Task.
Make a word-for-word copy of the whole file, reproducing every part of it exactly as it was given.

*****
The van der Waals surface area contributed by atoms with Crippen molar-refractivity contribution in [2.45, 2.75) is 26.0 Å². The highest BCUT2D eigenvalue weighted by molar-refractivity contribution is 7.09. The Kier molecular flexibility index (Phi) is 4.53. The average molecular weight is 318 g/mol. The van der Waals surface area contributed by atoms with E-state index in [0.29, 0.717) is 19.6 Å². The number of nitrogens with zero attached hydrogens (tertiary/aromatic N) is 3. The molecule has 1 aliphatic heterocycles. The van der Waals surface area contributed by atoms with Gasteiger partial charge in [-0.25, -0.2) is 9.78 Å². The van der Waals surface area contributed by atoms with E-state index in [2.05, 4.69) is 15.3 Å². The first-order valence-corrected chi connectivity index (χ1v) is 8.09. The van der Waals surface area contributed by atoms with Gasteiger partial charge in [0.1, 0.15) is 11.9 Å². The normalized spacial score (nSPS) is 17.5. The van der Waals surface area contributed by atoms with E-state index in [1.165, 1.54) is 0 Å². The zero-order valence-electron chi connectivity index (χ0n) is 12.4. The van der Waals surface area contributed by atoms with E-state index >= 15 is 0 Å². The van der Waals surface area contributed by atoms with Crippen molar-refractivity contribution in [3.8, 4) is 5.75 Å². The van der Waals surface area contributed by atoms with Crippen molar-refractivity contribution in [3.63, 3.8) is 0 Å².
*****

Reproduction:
The van der Waals surface area contributed by atoms with Crippen molar-refractivity contribution in [2.45, 2.75) is 26.0 Å². The highest BCUT2D eigenvalue weighted by molar-refractivity contribution is 7.09. The Kier molecular flexibility index (Phi) is 4.53. The average molecular weight is 318 g/mol. The van der Waals surface area contributed by atoms with E-state index in [0.29, 0.717) is 19.6 Å². The number of nitrogens with zero attached hydrogens (tertiary/aromatic N) is 3. The molecule has 1 aliphatic heterocycles. The van der Waals surface area contributed by atoms with Gasteiger partial charge in [-0.25, -0.2) is 9.78 Å². The van der Waals surface area contributed by atoms with E-state index in [2.05, 4.69) is 15.3 Å². The first-order valence-corrected chi connectivity index (χ1v) is 8.09. The van der Waals surface area contributed by atoms with Gasteiger partial charge in [0.1, 0.15) is 11.9 Å². The normalized spacial score (nSPS) is 17.5. The van der Waals surface area contributed by atoms with E-state index in [1.165, 1.54) is 0 Å². The zero-order valence-electron chi connectivity index (χ0n) is 12.4. The van der Waals surface area contributed by atoms with E-state index >= 15 is 0 Å². The van der Waals surface area contributed by atoms with Crippen molar-refractivity contribution in [3.8, 4) is 5.75 Å². The van der Waals surface area contributed by atoms with Crippen molar-refractivity contribution in [3.63, 3.8) is 0 Å².